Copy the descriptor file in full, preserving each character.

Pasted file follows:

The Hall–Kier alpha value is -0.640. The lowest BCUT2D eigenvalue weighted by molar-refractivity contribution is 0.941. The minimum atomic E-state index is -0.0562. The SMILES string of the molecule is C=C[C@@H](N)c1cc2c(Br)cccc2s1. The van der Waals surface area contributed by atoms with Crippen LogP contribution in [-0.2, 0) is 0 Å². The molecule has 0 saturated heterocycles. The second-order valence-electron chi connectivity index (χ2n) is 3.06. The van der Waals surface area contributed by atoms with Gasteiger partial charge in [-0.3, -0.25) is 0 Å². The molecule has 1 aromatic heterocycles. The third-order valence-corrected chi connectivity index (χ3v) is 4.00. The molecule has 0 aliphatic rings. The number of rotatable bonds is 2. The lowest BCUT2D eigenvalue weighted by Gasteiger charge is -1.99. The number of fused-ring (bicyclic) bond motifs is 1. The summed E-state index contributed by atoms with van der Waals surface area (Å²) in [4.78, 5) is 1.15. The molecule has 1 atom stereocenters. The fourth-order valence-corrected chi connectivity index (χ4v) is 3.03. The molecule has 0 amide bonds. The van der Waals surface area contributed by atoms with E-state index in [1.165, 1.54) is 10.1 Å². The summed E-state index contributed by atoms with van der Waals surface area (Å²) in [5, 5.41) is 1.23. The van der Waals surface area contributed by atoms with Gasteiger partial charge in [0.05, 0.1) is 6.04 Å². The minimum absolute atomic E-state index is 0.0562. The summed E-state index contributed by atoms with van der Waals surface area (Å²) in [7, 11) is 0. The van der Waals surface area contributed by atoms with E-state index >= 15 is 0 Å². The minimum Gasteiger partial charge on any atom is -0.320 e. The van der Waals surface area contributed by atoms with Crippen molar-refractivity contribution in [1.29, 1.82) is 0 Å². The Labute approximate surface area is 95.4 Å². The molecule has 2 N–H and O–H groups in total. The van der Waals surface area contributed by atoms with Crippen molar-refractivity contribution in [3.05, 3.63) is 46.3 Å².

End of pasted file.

The Hall–Kier alpha value is -0.640. The lowest BCUT2D eigenvalue weighted by molar-refractivity contribution is 0.941. The minimum atomic E-state index is -0.0562. The SMILES string of the molecule is C=C[C@@H](N)c1cc2c(Br)cccc2s1. The van der Waals surface area contributed by atoms with Crippen LogP contribution in [-0.2, 0) is 0 Å². The molecule has 0 saturated heterocycles. The second-order valence-electron chi connectivity index (χ2n) is 3.06. The van der Waals surface area contributed by atoms with Gasteiger partial charge in [-0.3, -0.25) is 0 Å². The molecule has 1 aromatic heterocycles. The third-order valence-corrected chi connectivity index (χ3v) is 4.00. The molecule has 0 aliphatic rings. The number of rotatable bonds is 2. The lowest BCUT2D eigenvalue weighted by Gasteiger charge is -1.99. The number of fused-ring (bicyclic) bond motifs is 1. The summed E-state index contributed by atoms with van der Waals surface area (Å²) in [4.78, 5) is 1.15. The molecule has 1 atom stereocenters. The fourth-order valence-corrected chi connectivity index (χ4v) is 3.03. The molecule has 0 amide bonds. The van der Waals surface area contributed by atoms with E-state index in [1.165, 1.54) is 10.1 Å². The summed E-state index contributed by atoms with van der Waals surface area (Å²) in [5, 5.41) is 1.23. The van der Waals surface area contributed by atoms with Gasteiger partial charge in [0.05, 0.1) is 6.04 Å². The minimum absolute atomic E-state index is 0.0562. The summed E-state index contributed by atoms with van der Waals surface area (Å²) in [7, 11) is 0. The van der Waals surface area contributed by atoms with E-state index >= 15 is 0 Å². The minimum Gasteiger partial charge on any atom is -0.320 e. The van der Waals surface area contributed by atoms with Crippen molar-refractivity contribution in [1.29, 1.82) is 0 Å². The Labute approximate surface area is 95.4 Å². The molecule has 2 N–H and O–H groups in total. The van der Waals surface area contributed by atoms with Crippen molar-refractivity contribution in [3.05, 3.63) is 46.3 Å².